Search Results: National Apology

  • RELIGION

    Getting the balance right after the 2020 Summit

    • Frank Brennan
    • 26 May 2008
    1 Comment

    The text is from Professor Frank Brennan's 2008 Institute of Justice Studies Oration from 22 May 2008.  

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  • ENVIRONMENT

    Kangaroo cull echoes colonial shame

    • Tony Smith
    • 23 May 2008
    13 Comments

    One of the most devastating effects of European settlement upon Aboriginal people was caused by fencing. Fences have also disrupted normal behaviour of kangaroos, which have come to be regarded as enemies by landowners.

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  • RELIGION

    Indigenous summiteers put dreams into practice

    • Frank Brennan
    • 30 April 2008
    7 Comments

    The abuse of children in remote communities has been the catalyst for revising romantic notion of land rights and self-determination. 2020 summiteers were allowed to dream and strategise about closing gaps while wondering how best to recognise the enduring rights of indigenous Australians.

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  • RELIGION

    Amplifying the 'still, small voice' of indigenous rights

    • Frank Brennan
    • 02 April 2008
    5 Comments

    The Rudd Government is consulting and working out what to do about the UN Declaration on the Rights of Indigenous Peoples. The symbolism of reversing Australia's vote against the Declaration would need to be matched by more work in partnership with indigenous Australians.

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  • AUSTRALIA

    East Timor reparations both symbolic and material

    • Lia Kent
    • 18 March 2008
    4 Comments

    Australia could learn much from East Timor about the importance — and limitations — of acknowledging a painful past. East Timor's experience suggests the significance of both symbolic acknowledgement and material reparations.

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  • AUSTRALIA

    The changing face of Kevin 24/7

    • John Warhurst
    • 12 March 2008
    5 Comments

    Kevin 07 ended his campaign with a wooden and self-absorbed election-night speech. Supporters took a deep breath and hoped 2008 would be better. So far it has been.

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  • AUSTRALIA

    A great leap year for reconciliation

    • Gillian Bouras
    • 29 February 2008
    2 Comments

    According to the Ethiopian ecclesiastical calendar, a leap year belongs to St Luke. Having made its national apology to the Stolen Generations, for Australia this leap year has more in common with China's Great Leap Forward.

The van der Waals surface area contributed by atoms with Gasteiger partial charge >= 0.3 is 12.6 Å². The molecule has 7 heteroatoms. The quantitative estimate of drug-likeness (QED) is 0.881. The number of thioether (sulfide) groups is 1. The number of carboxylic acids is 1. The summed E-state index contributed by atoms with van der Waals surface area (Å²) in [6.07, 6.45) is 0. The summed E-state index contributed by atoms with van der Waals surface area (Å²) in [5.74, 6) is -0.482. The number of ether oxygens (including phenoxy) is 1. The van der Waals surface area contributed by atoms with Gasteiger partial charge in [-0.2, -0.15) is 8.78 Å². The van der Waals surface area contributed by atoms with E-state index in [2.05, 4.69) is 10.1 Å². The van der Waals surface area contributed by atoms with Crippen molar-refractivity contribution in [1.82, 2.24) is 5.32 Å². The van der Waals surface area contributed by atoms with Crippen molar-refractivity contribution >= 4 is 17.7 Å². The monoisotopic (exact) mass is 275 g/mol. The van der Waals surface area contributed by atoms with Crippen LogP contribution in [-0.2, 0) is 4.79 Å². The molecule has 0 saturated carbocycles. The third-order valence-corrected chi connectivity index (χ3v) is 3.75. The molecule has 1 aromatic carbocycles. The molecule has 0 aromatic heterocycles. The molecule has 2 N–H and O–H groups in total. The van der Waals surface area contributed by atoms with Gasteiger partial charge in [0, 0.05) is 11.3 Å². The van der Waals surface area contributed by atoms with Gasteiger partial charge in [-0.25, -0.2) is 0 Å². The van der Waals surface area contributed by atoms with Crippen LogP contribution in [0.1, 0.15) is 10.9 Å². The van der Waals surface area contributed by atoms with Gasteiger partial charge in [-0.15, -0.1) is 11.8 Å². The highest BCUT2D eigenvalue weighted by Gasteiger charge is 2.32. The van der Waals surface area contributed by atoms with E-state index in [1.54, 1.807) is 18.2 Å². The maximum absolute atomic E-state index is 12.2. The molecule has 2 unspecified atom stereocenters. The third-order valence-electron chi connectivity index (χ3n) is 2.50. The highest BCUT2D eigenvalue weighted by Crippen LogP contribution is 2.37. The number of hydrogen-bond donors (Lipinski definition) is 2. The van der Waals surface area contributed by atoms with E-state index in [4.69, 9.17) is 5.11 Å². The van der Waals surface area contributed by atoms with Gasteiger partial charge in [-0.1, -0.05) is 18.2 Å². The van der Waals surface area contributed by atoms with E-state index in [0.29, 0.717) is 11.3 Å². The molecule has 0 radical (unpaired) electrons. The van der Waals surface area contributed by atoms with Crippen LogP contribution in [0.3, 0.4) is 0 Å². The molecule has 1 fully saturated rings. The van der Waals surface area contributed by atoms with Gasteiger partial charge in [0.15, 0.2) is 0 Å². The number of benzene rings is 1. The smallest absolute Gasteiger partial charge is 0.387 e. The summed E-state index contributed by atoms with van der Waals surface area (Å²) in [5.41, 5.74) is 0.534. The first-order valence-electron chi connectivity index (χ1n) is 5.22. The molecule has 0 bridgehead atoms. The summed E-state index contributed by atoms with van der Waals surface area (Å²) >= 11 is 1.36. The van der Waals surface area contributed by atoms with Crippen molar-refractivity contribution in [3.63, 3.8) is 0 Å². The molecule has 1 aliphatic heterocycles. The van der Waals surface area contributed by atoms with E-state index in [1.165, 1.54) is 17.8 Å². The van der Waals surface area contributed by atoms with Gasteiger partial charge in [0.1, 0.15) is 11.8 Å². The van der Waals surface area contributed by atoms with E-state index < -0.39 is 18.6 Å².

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  • ENVIRONMENT

    Garnaut shows climate change bigger than politics

    • Charles Rue
    • 26 February 2008
    10 Comments

    The Garnaut Report underplays Australia's position as a wealthy country that can act now to safeguard its future. This month's bipartisan apology to the Stolen Generations has laid the ground for a multi-party agreement on the climate crisis.

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  • AUSTRALIA

    Beyond the picket fence

    • Clare Coburn
    • 25 February 2008
    2 Comments

    During the Howard years, a culture of fear saw us closeted within our houses, reluctant to engage with the community. Prime Minister Rudd's apology to the Stolen Generations may have collapsed a few symbolic fences so that messages can begin to pass back and forth.

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  • AUSTRALIA

    Mutating conflict in Kenya

    • Michael Mullins
    • 25 February 2008

    This month Australia's nationhood has been bolstered by Federal Parliament's apology to the Stolen Generations. Kenya is moving in the opposite direction, with a local Jesuit analyst suggesting we could soon be speaking of 'a country that was once Kenya'.

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  • AUSTRALIA

    Essential ingredient for nation building

    • Various
    • 18 February 2008

    The outbreak of violence in East Timor April 2006 showed that the UN had not reached first base in its efforts to lay the foundation for a small but robust nation. Now the Rudd Government has provided a template that may be of significant use to those involved with nation building in East Timor.

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  • AUSTRALIA

    The case for a people's choice Governor-General

    • John Warhurst
    • 15 February 2008
    9 Comments

    Kevin Rudd should move quickly to open up the appointment process by involving the public and the parliament, just as he is doing in the Australia 2020 exercise. There is a lot of talent to choose from, and it will enhance our democracy.

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